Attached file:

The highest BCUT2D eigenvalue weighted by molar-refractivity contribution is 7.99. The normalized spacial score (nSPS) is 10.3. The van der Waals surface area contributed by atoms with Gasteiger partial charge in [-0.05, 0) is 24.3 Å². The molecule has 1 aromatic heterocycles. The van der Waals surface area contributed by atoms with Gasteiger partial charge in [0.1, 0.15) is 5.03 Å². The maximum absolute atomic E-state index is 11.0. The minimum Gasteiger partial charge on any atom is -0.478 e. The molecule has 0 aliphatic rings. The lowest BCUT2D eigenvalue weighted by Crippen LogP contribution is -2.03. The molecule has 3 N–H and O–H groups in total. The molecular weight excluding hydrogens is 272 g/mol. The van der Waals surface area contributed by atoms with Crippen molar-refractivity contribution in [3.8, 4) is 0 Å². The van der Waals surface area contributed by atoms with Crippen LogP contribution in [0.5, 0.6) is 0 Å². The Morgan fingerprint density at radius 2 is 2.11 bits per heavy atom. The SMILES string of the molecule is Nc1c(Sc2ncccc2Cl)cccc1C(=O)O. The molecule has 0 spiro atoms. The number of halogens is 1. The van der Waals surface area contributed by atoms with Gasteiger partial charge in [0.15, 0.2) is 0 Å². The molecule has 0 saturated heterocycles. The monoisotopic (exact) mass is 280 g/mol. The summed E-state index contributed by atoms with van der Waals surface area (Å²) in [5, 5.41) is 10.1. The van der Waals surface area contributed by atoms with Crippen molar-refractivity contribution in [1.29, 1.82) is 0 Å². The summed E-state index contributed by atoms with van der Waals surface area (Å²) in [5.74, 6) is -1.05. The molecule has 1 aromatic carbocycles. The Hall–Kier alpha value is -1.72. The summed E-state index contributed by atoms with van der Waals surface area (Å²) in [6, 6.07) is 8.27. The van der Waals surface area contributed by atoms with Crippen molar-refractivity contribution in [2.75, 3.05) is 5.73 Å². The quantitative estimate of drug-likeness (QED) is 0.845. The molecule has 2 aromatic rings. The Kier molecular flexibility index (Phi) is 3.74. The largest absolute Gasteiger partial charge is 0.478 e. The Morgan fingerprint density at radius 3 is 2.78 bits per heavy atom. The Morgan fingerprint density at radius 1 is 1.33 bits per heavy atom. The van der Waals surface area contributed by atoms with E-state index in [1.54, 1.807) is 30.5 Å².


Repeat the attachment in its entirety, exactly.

The highest BCUT2D eigenvalue weighted by molar-refractivity contribution is 7.99. The normalized spacial score (nSPS) is 10.3. The van der Waals surface area contributed by atoms with Gasteiger partial charge in [-0.05, 0) is 24.3 Å². The molecule has 1 aromatic heterocycles. The van der Waals surface area contributed by atoms with Gasteiger partial charge in [0.1, 0.15) is 5.03 Å². The maximum absolute atomic E-state index is 11.0. The minimum Gasteiger partial charge on any atom is -0.478 e. The molecule has 0 aliphatic rings. The lowest BCUT2D eigenvalue weighted by Crippen LogP contribution is -2.03. The molecule has 3 N–H and O–H groups in total. The molecular weight excluding hydrogens is 272 g/mol. The van der Waals surface area contributed by atoms with Crippen molar-refractivity contribution in [3.8, 4) is 0 Å². The van der Waals surface area contributed by atoms with Crippen LogP contribution in [0.5, 0.6) is 0 Å². The Morgan fingerprint density at radius 2 is 2.11 bits per heavy atom. The SMILES string of the molecule is Nc1c(Sc2ncccc2Cl)cccc1C(=O)O. The molecule has 0 spiro atoms. The number of halogens is 1. The van der Waals surface area contributed by atoms with Gasteiger partial charge in [0.15, 0.2) is 0 Å². The molecule has 0 saturated heterocycles. The monoisotopic (exact) mass is 280 g/mol. The summed E-state index contributed by atoms with van der Waals surface area (Å²) in [5, 5.41) is 10.1. The van der Waals surface area contributed by atoms with Crippen molar-refractivity contribution in [1.29, 1.82) is 0 Å². The summed E-state index contributed by atoms with van der Waals surface area (Å²) in [5.74, 6) is -1.05. The molecule has 1 aromatic carbocycles. The Hall–Kier alpha value is -1.72. The summed E-state index contributed by atoms with van der Waals surface area (Å²) in [6, 6.07) is 8.27. The van der Waals surface area contributed by atoms with Crippen molar-refractivity contribution in [2.75, 3.05) is 5.73 Å². The quantitative estimate of drug-likeness (QED) is 0.845. The molecule has 2 aromatic rings. The Kier molecular flexibility index (Phi) is 3.74. The largest absolute Gasteiger partial charge is 0.478 e. The Morgan fingerprint density at radius 3 is 2.78 bits per heavy atom. The Morgan fingerprint density at radius 1 is 1.33 bits per heavy atom. The van der Waals surface area contributed by atoms with E-state index in [1.54, 1.807) is 30.5 Å².